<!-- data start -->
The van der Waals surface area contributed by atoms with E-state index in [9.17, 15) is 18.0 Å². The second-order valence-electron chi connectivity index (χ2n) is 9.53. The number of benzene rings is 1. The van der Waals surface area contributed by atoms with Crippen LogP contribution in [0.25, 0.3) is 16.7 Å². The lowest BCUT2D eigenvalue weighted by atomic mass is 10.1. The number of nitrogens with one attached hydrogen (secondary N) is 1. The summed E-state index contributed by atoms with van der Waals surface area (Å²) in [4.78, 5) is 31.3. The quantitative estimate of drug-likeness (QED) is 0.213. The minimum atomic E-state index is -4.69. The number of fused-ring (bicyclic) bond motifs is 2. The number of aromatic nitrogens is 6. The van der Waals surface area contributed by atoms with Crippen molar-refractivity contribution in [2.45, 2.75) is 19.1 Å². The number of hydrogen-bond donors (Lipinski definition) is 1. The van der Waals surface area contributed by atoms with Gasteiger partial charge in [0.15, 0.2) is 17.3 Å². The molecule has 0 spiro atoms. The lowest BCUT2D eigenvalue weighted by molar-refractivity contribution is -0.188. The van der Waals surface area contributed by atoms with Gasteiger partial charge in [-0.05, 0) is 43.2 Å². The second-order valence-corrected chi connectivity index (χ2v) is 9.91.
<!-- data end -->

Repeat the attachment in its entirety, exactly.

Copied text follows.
The van der Waals surface area contributed by atoms with E-state index in [9.17, 15) is 18.0 Å². The second-order valence-electron chi connectivity index (χ2n) is 9.53. The number of benzene rings is 1. The van der Waals surface area contributed by atoms with Crippen LogP contribution in [0.25, 0.3) is 16.7 Å². The lowest BCUT2D eigenvalue weighted by atomic mass is 10.1. The number of nitrogens with one attached hydrogen (secondary N) is 1. The summed E-state index contributed by atoms with van der Waals surface area (Å²) in [4.78, 5) is 31.3. The quantitative estimate of drug-likeness (QED) is 0.213. The minimum atomic E-state index is -4.69. The number of fused-ring (bicyclic) bond motifs is 2. The number of aromatic nitrogens is 6. The van der Waals surface area contributed by atoms with Crippen molar-refractivity contribution in [2.45, 2.75) is 19.1 Å². The number of hydrogen-bond donors (Lipinski definition) is 1. The van der Waals surface area contributed by atoms with Gasteiger partial charge in [0.15, 0.2) is 17.3 Å². The molecule has 0 spiro atoms. The lowest BCUT2D eigenvalue weighted by molar-refractivity contribution is -0.188. The van der Waals surface area contributed by atoms with Gasteiger partial charge in [-0.05, 0) is 43.2 Å². The second-order valence-corrected chi connectivity index (χ2v) is 9.91.